New to Yoga
What a perfect time to start or resume yoga! In fact – especially NOW is a perfect time to start yoga – irrespective of age, gender, level of experience or fitness, state of mind or … let me say it … body weight.
The best advice I could give anyone new to yoga is just show up. Don't over-think it, just do it. As yoga master Sri K. Pattabhi Jois once said, yoga is “99% practice and 1% theory.”
Your first few classes might be a bit confusing until you become familiar with the movements. I know that can seem daunting, but the whole point of yoga is to not have judgment toward yourself or the people around you.
Yoga studios are not spaces for competition; they're a starting point for an inward journey.
And once you have come a few times and get the hang of the various asenas, maintain an open mind to learning new aspects of the Self.
Pointers for your yoga practice
- Everyone is welcome and we try to provide a warm and supportive environment.
- Wear slightly loose or stretchy comfortable clothing which doesn’t constrict deep breathing or wide movements, but also does not sag over your eyes if upside down. Avoid tight waistbands or watches.
- Yoga is done with bare feet.
- Don't have a full tummy for class. It is recommended not to eat a heavy meal within 2 or 3 hours prior to a yoga class. It is good however, to drink water before and after a class.
- Personal hygiene is an integral part of practicing yoga. (That's probably obvious, but worth mentioning.) Be clean, no strong perfumes, smoke odours and your gear.
- On your first visit, kindly complete and sign the registration / indemnity form.
- Please notify your instructor if you have any acute or chronic injuries, if you are pregnant or have other health concerns.
- You are welcome to use the studio yoga mats and other props initially, but over time it feels more comfortable to get your own mat. You also may want to bring a small towel in summer time.
- Arrive about 5 minutes before a class scheduled starting time.
- Payment is usually made before the class starts – EFT or cash.
- Please leave shoes, handbags, etc outside the studio in the pigeonholes provided. Mobile phones should be turned off.
- Put your mat initially in the back of the room. It helps to be able to follow others if the instructor’s words doesn’t make sense to you at the time.
- Respect your body's limits. Acknowledge that your body and mind will feel different every day. Listen to what your body tells you and practice in your own time following your own breath.
- Remember, Yoga is not a competition – work at your own level and be aware of your body on the day. Above all enjoy.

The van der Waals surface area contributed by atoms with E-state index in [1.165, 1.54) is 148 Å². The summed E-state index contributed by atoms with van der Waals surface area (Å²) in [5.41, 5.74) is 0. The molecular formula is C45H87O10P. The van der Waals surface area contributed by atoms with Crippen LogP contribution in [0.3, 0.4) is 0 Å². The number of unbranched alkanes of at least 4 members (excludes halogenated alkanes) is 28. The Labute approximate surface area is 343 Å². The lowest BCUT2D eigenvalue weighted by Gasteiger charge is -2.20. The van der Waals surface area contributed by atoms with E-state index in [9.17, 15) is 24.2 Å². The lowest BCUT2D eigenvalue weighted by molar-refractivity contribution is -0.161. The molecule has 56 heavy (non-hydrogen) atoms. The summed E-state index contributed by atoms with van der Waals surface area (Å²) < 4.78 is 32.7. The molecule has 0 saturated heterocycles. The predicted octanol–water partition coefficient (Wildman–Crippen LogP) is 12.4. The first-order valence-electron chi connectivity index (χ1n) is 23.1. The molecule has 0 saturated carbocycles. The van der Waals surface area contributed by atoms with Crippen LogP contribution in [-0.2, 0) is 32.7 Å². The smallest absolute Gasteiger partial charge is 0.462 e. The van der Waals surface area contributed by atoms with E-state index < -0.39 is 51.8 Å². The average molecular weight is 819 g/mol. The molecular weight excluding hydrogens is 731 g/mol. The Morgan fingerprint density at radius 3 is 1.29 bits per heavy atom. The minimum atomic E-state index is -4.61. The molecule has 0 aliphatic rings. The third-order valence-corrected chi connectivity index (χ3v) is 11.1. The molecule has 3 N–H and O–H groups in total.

Some yoga benefits listed below:
The practice of Yoga is well-demonstrated to reduce the physical effects of stress on the body. The body responds to stress through a fight-or-flight response, which is a combination of the sympathetic nervous system and hormonal pathways activating, releasing cortisol – the stress hormone – from the adrenal glands. Cortisol is often used to measure the stress response. Yoga practice has been demonstrated to reduce the levels of cortisol. Most Yoga classes end with savasana, a relaxation pose, which further reduces the experience of stress.
Yoga can ease pain. Studies have shown that practicing Yoga asanas (postures), meditation or a combination of the two, reduced pain for people with conditions such as cancer, multiple sclerosis, auto-immune diseases and hypertension as well as arthritis, back and neck pain and other chronic conditions.
Yoga includes breathing practices known as pranayama, which can be effective for reducing our stress response, improving lung function and encouraging relaxation. Many pranayamas emphasize slowing down and deepening the breath, which activates the body’s parasympathetic system, or relaxation response. By changing our pattern of breathing, we can significantly affect our body’s experience of and response to stress. This may be one of the most profound lessons we can learn from our Yoga practice.
Yoga can improve flexibility and mobility and increase range of motion. Over time, the ligaments, tendons and muscles lengthen, increasing elasticity.
Yoga asanas use every muscle in the body, increasing strength literally from head to toe. A regular Yoga practice can also relieve muscular tension throughout the whole body.
While most of the evidence for the effects of Yoga on weight loss is anecdotal or experiential, Yoga teachers, students and practitioners across the country find that Yoga helps to support weight loss. Many teachers specialize in Yoga programs to promote weight management and find that even gentle Yoga practices help support weight loss. People do not have to practice the most vigorous forms of Yoga to lose weight. Yoga encourages development of a positive self-image, as more attention is paid to nutrition and the body as a whole. A study from the Journal of Alternative Therapies in Health and Medicine found that regular Yoga practice was associated with less age-related weight gain. The lifestyle study of 15,500 adults in their 50’s covered 10 years of participants’ weight history, physical activity, medical history and diet.
Yoga helps to improve circulation by efficiently moving oxygenated blood to the body’s cells.
Even a gentle Yoga practice can provide cardiovascular benefits by lowering resting heart rate, increasing endurance and improving oxygen uptake during exercise.
Yoga connects us with the present moment. The more we practice, the more aware we become of our surroundings and the world around us. It opens the way to improved concentration, coordination, reaction time and memory.
The meditative effects of a consistent Yoga practice help many cultivate inner peace and calm.